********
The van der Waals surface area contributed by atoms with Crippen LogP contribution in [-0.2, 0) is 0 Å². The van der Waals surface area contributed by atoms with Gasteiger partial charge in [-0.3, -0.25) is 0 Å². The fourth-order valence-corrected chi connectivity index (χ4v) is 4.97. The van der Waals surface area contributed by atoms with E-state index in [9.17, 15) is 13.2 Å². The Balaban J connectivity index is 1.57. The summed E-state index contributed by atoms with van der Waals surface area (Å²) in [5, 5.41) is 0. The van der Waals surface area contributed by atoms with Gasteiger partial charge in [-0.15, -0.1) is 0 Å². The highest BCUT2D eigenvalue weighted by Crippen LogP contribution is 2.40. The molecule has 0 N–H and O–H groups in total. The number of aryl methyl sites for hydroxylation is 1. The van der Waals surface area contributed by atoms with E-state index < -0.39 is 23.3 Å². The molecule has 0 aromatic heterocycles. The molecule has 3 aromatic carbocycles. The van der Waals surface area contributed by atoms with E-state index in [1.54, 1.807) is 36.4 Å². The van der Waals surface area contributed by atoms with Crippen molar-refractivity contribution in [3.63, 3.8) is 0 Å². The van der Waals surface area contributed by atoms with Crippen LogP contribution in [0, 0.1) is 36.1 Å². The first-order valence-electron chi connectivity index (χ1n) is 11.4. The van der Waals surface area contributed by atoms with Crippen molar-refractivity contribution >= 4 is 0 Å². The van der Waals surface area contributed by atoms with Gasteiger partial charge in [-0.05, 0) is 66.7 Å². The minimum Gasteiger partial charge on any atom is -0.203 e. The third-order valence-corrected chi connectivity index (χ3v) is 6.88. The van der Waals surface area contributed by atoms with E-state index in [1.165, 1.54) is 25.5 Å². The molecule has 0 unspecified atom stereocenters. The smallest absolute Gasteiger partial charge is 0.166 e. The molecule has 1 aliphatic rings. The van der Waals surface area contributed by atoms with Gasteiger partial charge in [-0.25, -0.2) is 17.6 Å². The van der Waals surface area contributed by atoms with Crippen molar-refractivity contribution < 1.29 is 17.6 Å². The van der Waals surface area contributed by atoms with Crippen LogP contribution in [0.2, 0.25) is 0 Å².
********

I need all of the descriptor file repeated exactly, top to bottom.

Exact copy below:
The van der Waals surface area contributed by atoms with Crippen LogP contribution in [-0.2, 0) is 0 Å². The van der Waals surface area contributed by atoms with Gasteiger partial charge in [-0.3, -0.25) is 0 Å². The fourth-order valence-corrected chi connectivity index (χ4v) is 4.97. The van der Waals surface area contributed by atoms with E-state index in [9.17, 15) is 13.2 Å². The Balaban J connectivity index is 1.57. The summed E-state index contributed by atoms with van der Waals surface area (Å²) in [5, 5.41) is 0. The van der Waals surface area contributed by atoms with Gasteiger partial charge in [-0.15, -0.1) is 0 Å². The highest BCUT2D eigenvalue weighted by Crippen LogP contribution is 2.40. The molecule has 0 N–H and O–H groups in total. The number of aryl methyl sites for hydroxylation is 1. The van der Waals surface area contributed by atoms with E-state index < -0.39 is 23.3 Å². The molecule has 0 aromatic heterocycles. The molecule has 3 aromatic carbocycles. The van der Waals surface area contributed by atoms with E-state index in [1.54, 1.807) is 36.4 Å². The van der Waals surface area contributed by atoms with Crippen molar-refractivity contribution in [3.63, 3.8) is 0 Å². The van der Waals surface area contributed by atoms with Crippen LogP contribution in [0, 0.1) is 36.1 Å². The first-order valence-electron chi connectivity index (χ1n) is 11.4. The van der Waals surface area contributed by atoms with Crippen molar-refractivity contribution >= 4 is 0 Å². The van der Waals surface area contributed by atoms with Gasteiger partial charge in [-0.05, 0) is 66.7 Å². The minimum Gasteiger partial charge on any atom is -0.203 e. The third-order valence-corrected chi connectivity index (χ3v) is 6.88. The van der Waals surface area contributed by atoms with E-state index in [1.165, 1.54) is 25.5 Å². The molecule has 0 unspecified atom stereocenters. The smallest absolute Gasteiger partial charge is 0.166 e. The molecule has 1 aliphatic rings. The van der Waals surface area contributed by atoms with Gasteiger partial charge in [-0.25, -0.2) is 17.6 Å². The van der Waals surface area contributed by atoms with Crippen molar-refractivity contribution < 1.29 is 17.6 Å². The van der Waals surface area contributed by atoms with Crippen LogP contribution in [0.2, 0.25) is 0 Å².